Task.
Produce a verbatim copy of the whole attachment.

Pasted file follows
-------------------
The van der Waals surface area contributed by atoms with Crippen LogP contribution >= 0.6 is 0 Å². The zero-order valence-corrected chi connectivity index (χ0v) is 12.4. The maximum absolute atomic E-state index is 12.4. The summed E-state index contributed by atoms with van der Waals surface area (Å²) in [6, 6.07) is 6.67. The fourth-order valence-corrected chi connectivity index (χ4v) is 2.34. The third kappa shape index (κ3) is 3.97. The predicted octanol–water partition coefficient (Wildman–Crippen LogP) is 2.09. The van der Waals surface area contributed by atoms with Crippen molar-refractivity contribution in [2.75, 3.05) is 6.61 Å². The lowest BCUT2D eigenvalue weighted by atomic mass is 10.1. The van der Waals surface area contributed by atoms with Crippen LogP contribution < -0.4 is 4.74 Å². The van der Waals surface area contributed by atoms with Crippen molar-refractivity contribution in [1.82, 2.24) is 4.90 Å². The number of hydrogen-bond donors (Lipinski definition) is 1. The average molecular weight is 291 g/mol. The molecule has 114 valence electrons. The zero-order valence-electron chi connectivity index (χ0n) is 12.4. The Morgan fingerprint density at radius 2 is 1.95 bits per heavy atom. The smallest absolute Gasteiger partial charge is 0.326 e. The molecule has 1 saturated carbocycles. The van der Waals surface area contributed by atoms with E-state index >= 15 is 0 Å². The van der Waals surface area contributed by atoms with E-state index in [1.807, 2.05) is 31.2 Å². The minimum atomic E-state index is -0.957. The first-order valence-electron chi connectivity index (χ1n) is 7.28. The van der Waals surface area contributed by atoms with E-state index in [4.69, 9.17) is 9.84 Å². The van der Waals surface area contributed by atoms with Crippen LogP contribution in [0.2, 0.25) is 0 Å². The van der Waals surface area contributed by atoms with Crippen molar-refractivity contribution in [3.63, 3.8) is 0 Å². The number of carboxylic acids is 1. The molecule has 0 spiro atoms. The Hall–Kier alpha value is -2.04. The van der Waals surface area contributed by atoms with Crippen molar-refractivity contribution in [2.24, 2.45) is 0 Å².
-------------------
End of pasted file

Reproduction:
The van der Waals surface area contributed by atoms with Crippen LogP contribution >= 0.6 is 0 Å². The zero-order valence-corrected chi connectivity index (χ0v) is 12.4. The maximum absolute atomic E-state index is 12.4. The summed E-state index contributed by atoms with van der Waals surface area (Å²) in [6, 6.07) is 6.67. The fourth-order valence-corrected chi connectivity index (χ4v) is 2.34. The third kappa shape index (κ3) is 3.97. The predicted octanol–water partition coefficient (Wildman–Crippen LogP) is 2.09. The van der Waals surface area contributed by atoms with Crippen molar-refractivity contribution in [2.75, 3.05) is 6.61 Å². The lowest BCUT2D eigenvalue weighted by atomic mass is 10.1. The van der Waals surface area contributed by atoms with Crippen LogP contribution < -0.4 is 4.74 Å². The van der Waals surface area contributed by atoms with Crippen molar-refractivity contribution in [1.82, 2.24) is 4.90 Å². The number of hydrogen-bond donors (Lipinski definition) is 1. The average molecular weight is 291 g/mol. The molecule has 114 valence electrons. The zero-order valence-electron chi connectivity index (χ0n) is 12.4. The Morgan fingerprint density at radius 2 is 1.95 bits per heavy atom. The smallest absolute Gasteiger partial charge is 0.326 e. The molecule has 1 saturated carbocycles. The van der Waals surface area contributed by atoms with E-state index >= 15 is 0 Å². The van der Waals surface area contributed by atoms with E-state index in [1.807, 2.05) is 31.2 Å². The minimum atomic E-state index is -0.957. The first-order valence-electron chi connectivity index (χ1n) is 7.28. The van der Waals surface area contributed by atoms with E-state index in [4.69, 9.17) is 9.84 Å². The van der Waals surface area contributed by atoms with Crippen LogP contribution in [0.2, 0.25) is 0 Å². The van der Waals surface area contributed by atoms with Crippen molar-refractivity contribution in [3.63, 3.8) is 0 Å². The number of carboxylic acids is 1. The molecule has 0 spiro atoms. The Hall–Kier alpha value is -2.04. The van der Waals surface area contributed by atoms with Crippen molar-refractivity contribution in [2.24, 2.45) is 0 Å².